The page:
• Peter Henne

    Thanks for your reply, Brad. I think that the concentration camp guards and imprisoned Jews were on the same moral level, meaning that all of them had the same moral rights and obligations. The Jews were butchered by their fellow human beings.

    I don’t know if history is always written by the winners, and there are plenty of divergent and competing accounts of historical periods, episodes etc. written by credible academics nowadays. This is something I know about because I come across a lot of academic history books in my work. Also, I don’t think a clear winner emerges in each and every conflict, either.

  • Barry Putterman

    Brad, possibly I didn’t give the response that Peter concurs with or possibly his using different words only makes it seem so. There was no implication that the actions of the Jews and the Nazis should viewed equally. but rather than they shared an equal humanity, which to my mind asks the deepest questions about why it was that the Nazis went so far wrong.

  • Larry Kart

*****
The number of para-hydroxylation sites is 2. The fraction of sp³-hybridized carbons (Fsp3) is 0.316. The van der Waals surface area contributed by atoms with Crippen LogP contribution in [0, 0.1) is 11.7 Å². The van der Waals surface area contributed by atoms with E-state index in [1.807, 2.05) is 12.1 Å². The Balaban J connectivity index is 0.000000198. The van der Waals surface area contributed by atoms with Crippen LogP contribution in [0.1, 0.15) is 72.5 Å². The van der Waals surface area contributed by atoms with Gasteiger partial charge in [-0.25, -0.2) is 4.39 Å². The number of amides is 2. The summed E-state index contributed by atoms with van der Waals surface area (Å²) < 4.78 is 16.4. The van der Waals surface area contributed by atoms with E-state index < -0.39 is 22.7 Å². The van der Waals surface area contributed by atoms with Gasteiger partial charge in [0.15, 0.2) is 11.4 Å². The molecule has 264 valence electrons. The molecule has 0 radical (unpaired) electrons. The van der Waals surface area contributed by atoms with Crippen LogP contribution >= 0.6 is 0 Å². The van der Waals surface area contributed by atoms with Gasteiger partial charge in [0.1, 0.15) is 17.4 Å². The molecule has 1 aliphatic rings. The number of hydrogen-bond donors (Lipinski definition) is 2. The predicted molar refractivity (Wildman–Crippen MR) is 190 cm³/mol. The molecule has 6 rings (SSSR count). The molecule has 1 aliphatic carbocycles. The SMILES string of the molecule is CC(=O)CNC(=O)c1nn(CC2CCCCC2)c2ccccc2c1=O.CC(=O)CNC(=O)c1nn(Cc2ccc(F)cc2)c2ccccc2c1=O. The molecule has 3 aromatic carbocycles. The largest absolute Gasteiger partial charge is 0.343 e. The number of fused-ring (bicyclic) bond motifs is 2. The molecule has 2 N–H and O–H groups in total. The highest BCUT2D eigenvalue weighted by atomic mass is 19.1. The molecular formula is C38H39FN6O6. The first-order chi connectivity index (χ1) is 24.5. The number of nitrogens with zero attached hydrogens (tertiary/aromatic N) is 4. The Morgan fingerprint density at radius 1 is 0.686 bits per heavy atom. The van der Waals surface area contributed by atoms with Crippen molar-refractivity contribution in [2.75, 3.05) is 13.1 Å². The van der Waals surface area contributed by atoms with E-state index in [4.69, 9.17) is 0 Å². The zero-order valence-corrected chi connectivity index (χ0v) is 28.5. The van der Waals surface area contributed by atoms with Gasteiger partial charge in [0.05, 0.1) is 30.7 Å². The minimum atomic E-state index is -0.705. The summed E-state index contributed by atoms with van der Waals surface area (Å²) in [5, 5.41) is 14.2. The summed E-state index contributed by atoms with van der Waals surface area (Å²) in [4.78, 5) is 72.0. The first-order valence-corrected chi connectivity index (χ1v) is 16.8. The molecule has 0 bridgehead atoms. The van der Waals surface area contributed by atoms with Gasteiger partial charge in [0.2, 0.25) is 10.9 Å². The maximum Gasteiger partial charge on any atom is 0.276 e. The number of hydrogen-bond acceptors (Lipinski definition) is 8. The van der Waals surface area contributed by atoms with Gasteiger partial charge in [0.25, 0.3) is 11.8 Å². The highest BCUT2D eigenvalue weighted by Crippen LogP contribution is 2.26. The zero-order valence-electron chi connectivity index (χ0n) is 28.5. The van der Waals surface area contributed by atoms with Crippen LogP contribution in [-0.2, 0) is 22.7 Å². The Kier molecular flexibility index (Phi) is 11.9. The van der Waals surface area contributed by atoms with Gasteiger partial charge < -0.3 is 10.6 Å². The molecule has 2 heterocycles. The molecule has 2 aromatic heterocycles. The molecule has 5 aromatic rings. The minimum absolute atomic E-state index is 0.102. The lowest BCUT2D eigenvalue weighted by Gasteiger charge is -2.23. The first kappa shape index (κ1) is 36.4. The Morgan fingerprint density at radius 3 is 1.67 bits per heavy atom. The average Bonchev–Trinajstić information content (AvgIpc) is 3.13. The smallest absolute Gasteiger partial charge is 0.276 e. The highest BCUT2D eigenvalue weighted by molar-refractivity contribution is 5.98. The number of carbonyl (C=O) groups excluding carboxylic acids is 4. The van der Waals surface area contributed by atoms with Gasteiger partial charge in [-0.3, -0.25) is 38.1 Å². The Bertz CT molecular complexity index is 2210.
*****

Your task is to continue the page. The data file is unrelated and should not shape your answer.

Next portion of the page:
About the crucial cannibalism episode in “Northwest Passage,” surely the point there (and the theme of much of the film — see the passage I quoted from Donald Phelps about the near breakdown of Tracy’s Major Rogers — is that savage murderous contact on the part of the Rangers with (so to speak) the “savages” potentially drives Rogers’ men mad. No — one doesn’t get to hear about this from the perspective of the Iroquois, but could the movie be more uncompromising about what violent contact with “the other” potentially does to the ostensibly civilized settlers? That the Rangers’ mission is militarily necessary from the settlers’ point of view no longer seems to matter much if at all at all to the gaunt, dazed band of surviving Rangers at the film’s end, IIRC. It’s not just that they’ve been through a lot physically; I beleive that we’re meant to think that they have emotionally/metaphorically ingested “the other” (with who knows what consequences) just as their executed comrade ingested “the other” literally.